RCM Northern Ireland calls for action on cost-of-living crisis
Action is needed from the UK Government and the Northern Ireland Assembly to tackle the cost-of-living crisis hitting the country says the Royal College of Midwives (RCM) in Northern Ireland.
This came as RCM members and staff joined other unions and workers from across the country in a protest and rally outside Stormont on Saturday. The rally was organised by the Northern Ireland committee of the Irish Congress of Trade Unions (ICTU), which the RCM is affiliated with.
“It was important for the RCM and our members to be at this event to show the dissatisfaction with the current situation among midwives, maternity support workers and student midwives,” said Karen Murray, the RCM’s Director for Northern Ireland, who led the RCM contingent at the rally. “We need a functioning executive to tackle these serious issues, and to take steps to soften this blow for our members and workers across Northern Ireland. This means a serious look at pay for NHS staff to offset rising costs and to show that this Government really does value its NHS workers as much as they claim to.”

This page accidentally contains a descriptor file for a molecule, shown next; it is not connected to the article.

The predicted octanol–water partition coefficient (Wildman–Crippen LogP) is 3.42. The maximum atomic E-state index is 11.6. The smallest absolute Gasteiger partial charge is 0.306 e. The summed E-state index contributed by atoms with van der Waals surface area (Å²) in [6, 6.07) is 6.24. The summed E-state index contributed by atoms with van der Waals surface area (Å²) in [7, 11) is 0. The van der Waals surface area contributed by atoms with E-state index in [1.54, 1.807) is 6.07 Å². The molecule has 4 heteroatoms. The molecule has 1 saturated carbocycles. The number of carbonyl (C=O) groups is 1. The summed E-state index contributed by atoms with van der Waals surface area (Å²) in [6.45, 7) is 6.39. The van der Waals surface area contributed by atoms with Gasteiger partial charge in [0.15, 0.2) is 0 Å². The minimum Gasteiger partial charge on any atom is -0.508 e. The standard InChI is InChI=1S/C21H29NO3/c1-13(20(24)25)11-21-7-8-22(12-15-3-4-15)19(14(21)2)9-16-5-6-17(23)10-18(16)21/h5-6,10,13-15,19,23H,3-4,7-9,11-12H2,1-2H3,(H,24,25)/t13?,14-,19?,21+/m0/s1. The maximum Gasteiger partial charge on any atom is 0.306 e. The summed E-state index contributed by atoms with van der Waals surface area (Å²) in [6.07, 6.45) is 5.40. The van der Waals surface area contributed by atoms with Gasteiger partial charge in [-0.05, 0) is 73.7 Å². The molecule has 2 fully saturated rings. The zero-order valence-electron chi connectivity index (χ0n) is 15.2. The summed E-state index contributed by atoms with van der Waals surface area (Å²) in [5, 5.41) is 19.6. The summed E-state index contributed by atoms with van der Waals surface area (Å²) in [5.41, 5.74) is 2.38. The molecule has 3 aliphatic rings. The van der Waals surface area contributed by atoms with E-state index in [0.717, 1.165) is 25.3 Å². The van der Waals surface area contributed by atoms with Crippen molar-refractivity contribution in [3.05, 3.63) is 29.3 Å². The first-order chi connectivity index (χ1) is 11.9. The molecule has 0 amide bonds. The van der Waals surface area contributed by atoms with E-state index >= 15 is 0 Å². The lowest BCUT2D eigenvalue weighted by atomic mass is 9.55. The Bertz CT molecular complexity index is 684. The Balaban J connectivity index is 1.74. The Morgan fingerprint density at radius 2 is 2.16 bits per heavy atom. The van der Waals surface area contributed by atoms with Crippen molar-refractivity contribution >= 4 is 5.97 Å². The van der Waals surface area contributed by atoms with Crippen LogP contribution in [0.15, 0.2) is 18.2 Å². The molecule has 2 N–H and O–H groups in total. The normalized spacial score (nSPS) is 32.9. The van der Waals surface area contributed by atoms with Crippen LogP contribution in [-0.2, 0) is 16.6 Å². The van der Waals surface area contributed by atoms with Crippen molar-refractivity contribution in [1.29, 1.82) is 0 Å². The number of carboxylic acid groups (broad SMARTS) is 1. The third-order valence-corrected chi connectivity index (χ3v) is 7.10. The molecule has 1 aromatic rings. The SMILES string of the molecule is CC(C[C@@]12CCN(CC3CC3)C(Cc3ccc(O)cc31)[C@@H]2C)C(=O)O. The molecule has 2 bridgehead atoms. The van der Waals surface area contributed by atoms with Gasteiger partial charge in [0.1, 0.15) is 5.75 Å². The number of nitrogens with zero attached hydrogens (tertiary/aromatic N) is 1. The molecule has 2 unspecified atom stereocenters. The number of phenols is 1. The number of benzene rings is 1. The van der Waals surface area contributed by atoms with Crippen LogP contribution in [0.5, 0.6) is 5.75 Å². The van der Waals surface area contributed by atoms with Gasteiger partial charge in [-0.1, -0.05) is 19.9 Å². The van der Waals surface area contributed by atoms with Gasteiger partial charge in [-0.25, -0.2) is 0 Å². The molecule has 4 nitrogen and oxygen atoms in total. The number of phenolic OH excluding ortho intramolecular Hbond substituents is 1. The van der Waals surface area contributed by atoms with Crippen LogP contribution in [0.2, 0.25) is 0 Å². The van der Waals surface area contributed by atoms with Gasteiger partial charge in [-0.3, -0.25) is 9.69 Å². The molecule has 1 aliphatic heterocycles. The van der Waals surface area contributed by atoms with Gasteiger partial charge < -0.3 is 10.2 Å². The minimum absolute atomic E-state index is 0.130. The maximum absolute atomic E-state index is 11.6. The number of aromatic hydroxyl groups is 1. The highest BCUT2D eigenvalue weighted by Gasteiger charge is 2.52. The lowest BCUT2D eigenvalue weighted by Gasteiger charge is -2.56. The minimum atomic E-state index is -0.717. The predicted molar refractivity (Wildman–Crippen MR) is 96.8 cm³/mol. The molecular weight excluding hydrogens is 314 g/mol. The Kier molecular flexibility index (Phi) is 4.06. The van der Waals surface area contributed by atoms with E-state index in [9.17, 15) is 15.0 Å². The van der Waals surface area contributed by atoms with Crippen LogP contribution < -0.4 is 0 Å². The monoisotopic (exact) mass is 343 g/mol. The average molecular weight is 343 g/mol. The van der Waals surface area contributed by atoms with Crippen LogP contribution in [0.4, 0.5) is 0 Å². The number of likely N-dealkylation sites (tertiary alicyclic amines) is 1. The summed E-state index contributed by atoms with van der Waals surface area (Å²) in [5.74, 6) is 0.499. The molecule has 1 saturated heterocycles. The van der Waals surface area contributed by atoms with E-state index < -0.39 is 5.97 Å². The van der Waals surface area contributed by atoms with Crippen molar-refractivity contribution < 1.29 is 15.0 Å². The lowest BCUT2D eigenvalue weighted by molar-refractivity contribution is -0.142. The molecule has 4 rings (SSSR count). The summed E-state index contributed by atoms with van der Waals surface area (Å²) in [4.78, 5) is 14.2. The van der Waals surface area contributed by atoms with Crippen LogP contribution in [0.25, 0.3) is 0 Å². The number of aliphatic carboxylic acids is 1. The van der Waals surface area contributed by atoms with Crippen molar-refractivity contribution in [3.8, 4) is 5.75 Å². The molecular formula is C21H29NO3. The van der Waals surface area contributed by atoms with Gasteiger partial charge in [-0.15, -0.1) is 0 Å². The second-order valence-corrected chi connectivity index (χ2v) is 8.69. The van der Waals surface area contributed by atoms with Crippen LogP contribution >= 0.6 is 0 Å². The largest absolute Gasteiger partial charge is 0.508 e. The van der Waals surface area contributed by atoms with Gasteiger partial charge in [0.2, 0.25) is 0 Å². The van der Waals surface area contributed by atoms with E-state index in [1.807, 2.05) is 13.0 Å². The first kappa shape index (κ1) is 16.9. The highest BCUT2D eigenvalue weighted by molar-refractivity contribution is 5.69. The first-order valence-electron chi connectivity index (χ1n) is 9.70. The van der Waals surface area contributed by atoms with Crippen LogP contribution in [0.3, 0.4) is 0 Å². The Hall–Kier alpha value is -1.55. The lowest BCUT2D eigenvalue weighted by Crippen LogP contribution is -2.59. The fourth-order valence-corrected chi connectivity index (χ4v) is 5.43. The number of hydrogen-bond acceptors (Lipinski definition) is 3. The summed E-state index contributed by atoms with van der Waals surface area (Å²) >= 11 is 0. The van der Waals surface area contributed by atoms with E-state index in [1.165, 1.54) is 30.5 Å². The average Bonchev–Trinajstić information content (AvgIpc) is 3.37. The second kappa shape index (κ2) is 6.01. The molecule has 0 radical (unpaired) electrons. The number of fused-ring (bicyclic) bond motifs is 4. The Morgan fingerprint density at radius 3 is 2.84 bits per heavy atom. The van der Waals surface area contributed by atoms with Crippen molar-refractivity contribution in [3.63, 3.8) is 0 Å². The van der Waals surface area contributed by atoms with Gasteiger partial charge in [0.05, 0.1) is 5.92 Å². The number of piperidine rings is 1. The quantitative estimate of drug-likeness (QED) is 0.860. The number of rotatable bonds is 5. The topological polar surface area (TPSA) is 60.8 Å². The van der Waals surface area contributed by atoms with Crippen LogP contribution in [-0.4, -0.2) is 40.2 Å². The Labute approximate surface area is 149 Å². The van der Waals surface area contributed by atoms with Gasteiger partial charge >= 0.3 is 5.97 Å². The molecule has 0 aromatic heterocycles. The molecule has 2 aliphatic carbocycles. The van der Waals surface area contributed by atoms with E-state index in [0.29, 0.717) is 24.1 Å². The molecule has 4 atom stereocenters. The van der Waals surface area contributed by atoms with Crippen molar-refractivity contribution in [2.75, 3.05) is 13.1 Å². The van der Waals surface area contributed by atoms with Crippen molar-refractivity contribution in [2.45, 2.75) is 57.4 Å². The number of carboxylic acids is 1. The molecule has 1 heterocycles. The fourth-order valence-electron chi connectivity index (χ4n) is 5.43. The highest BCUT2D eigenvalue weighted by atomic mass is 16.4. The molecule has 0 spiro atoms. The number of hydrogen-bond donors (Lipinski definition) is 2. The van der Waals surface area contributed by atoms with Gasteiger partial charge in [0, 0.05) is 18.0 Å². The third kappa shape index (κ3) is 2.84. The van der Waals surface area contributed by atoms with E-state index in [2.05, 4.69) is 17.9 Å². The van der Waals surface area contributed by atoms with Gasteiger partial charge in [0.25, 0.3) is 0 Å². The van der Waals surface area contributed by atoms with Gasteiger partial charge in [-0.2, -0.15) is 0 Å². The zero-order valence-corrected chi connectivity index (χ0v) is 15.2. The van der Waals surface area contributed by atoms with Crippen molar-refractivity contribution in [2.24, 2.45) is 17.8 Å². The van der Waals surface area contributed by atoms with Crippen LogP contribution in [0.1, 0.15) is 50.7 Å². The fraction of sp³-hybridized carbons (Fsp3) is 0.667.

Speakers at the event highlighted how the costs of living crisis is hitting the pockets of workers and their families. The protestors also called for the restoration of the Stormont Executive.
ICTU Assistant General Secretary of ICTU Owen Reidy said that action is needed now because inflation is at 9% and will go into going to go double digits soon. He said this was part of a six-month campaign to "bring together, workers, trade union members, community groups and others to demand action on the cost-of-living crisis.” This is only the start of the campaign, he said, adding that it would continue until the Christmas period.
Among the RCM members at the event was RCM workplace representative Anne Wilson. “I attended the rally on Saturday to bring the cost-of-living crisis to the attention politicians. I also wanted to support all the other unions and listen to their speeches,” she said. “The speech that resonated most with me was from a home care worker who told a personal story. She had only £70 in her bank account to make it to the end of the month. There were other stories about healthcare workers using foodbanks. This really brought home to me again the importance of protecting our members working conditions, living standards and wages.”